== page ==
Stage 12
Application Audit

“What gets measured gets done, what gets measured and fed back gets done well, what gets rewarded gets repeated”
John E. Jones III

Like any living organism, apps will take on a life of their own. They will evolve and change over time. While an app may have perfectly fit all business and organizational needs initially, as the business process changes (and you continue to release daily updates), it should be reassessed periodically to understand whether it is still delivering on the expected outcomes. Therefore, it’s essential to establish an effective approach and cadence for measuring the impact and evolution of your no-code app, as well as provide support and management as needed to optimize its health and fitness over time. We’ll refer to this as the Application Audit stage.

Initially, the Application Audit is likely performed by the no-code team and is reported to the no-code stakeholder. However, as the number of no-code apps increases and as you develop more business-critical apps, the audit function generally will become part of the responsibilities of the Center of Excellence. This will help look across the organization to measure and improve overall levels of efficiency, effectiveness, and business impact. It will also help identify reusability opportunities (a key concept we’ll address shortly). However, regardless of who performs the audit, it’s important not to miss any key steps. So, we will briefly introduce some of the key activities that should be included and some considerations for each.

Auditing App Performance

We probably have seen “bloat” happen in our personal health — maybe you eat too many unhealthy snacks, perhaps some unnecessary desserts, and you start putting on some unplanned (and unwanted) weight! This happens with apps as well — over time, it’s not unusual for applications to experience “feature bloat” as more requirements are slowly added to the application. The impact may not be that unwieldy at first, but after a while, the aggregate impact of adding requests may result in additional (and perhaps unnecessary) complexity.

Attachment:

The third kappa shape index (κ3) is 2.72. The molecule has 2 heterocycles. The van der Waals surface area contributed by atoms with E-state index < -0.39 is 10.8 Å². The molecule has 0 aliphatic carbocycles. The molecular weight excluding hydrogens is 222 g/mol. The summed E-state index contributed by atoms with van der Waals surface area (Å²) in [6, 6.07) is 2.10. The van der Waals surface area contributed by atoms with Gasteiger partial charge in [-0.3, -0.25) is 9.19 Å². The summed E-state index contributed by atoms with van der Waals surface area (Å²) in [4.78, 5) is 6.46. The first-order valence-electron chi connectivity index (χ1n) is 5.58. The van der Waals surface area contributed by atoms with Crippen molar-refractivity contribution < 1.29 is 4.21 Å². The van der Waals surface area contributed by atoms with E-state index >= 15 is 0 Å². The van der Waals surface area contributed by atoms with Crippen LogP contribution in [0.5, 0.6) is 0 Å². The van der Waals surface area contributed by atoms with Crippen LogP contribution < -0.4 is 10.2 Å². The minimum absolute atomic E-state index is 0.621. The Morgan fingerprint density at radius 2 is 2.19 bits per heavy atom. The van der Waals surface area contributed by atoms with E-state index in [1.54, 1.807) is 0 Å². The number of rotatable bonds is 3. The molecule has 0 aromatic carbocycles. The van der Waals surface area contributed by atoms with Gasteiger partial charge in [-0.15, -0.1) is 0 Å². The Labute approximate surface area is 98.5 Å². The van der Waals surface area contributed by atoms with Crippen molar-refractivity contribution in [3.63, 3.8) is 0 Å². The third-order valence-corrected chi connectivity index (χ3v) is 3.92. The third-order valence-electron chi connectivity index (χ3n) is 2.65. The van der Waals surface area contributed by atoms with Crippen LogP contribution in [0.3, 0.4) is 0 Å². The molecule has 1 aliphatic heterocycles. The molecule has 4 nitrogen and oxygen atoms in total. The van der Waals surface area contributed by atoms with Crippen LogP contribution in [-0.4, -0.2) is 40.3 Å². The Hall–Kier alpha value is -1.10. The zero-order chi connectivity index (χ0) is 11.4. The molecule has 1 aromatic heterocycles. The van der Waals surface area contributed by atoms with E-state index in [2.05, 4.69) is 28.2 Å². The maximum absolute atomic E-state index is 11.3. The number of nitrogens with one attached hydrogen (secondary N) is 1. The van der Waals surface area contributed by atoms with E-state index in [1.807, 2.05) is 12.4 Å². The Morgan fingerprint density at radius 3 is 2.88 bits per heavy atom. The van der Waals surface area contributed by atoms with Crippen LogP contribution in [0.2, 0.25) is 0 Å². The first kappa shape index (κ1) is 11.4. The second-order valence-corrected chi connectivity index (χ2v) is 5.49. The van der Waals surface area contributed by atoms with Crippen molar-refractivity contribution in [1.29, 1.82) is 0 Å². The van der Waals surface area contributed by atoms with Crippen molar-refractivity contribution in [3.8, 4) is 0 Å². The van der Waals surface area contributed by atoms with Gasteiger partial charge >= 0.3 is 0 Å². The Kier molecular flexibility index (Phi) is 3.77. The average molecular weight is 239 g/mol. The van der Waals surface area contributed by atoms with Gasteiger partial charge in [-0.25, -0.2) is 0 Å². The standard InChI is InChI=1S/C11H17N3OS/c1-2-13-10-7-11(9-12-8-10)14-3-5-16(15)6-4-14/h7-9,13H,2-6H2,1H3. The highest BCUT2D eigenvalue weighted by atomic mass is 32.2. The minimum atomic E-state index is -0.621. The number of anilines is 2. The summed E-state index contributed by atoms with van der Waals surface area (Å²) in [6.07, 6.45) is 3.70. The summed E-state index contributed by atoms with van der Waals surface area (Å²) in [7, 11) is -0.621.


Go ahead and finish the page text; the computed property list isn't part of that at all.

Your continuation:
Complexity due to aggregate features can manifest itself in the app in several ways:

  • First, it can increase the perceived complexity of the existing UX. The app might have been very simple and intuitive at MVP, but now forms or workflows have evolved and expanded and may have many more fields or steps than needed. Reviewing the UX and evaluating parts of the user journey that may need optimizing or refactoring for simplicity are important.

  • Adding new features may also begin to impact the responsiveness of the app. It’s important to continue closely monitoring performance metrics around the application (e.g., launch times, display times, and moving between pages) and identify areas that may require specialized performance tuning and optimization.

  • It may not always be the visible feature complexity that starts to slow an app — it may also be a result of the additional user or data growth that happens over time. These volumes may put unplanned stress on the database or application services. It could be necessary to archive older data or take on more technical optimization at a database level to ensure that performance stays “fit” as your volumes grow.

Your team that manages operations should usually be able to help with the system performance tracking by providing health metrics on performance or downtime as part of their standard reporting. Tracking over time should help identify if there are possible concerns to address. Usability performance problems are sometimes harder to spot. Some of the techniques discussed in the Feedback Collection stage (e.g., user shadowing and UX questionnaire) can be good early warning signs that you may need to refresh or streamline the end-user experience.

Auditing Obsolescence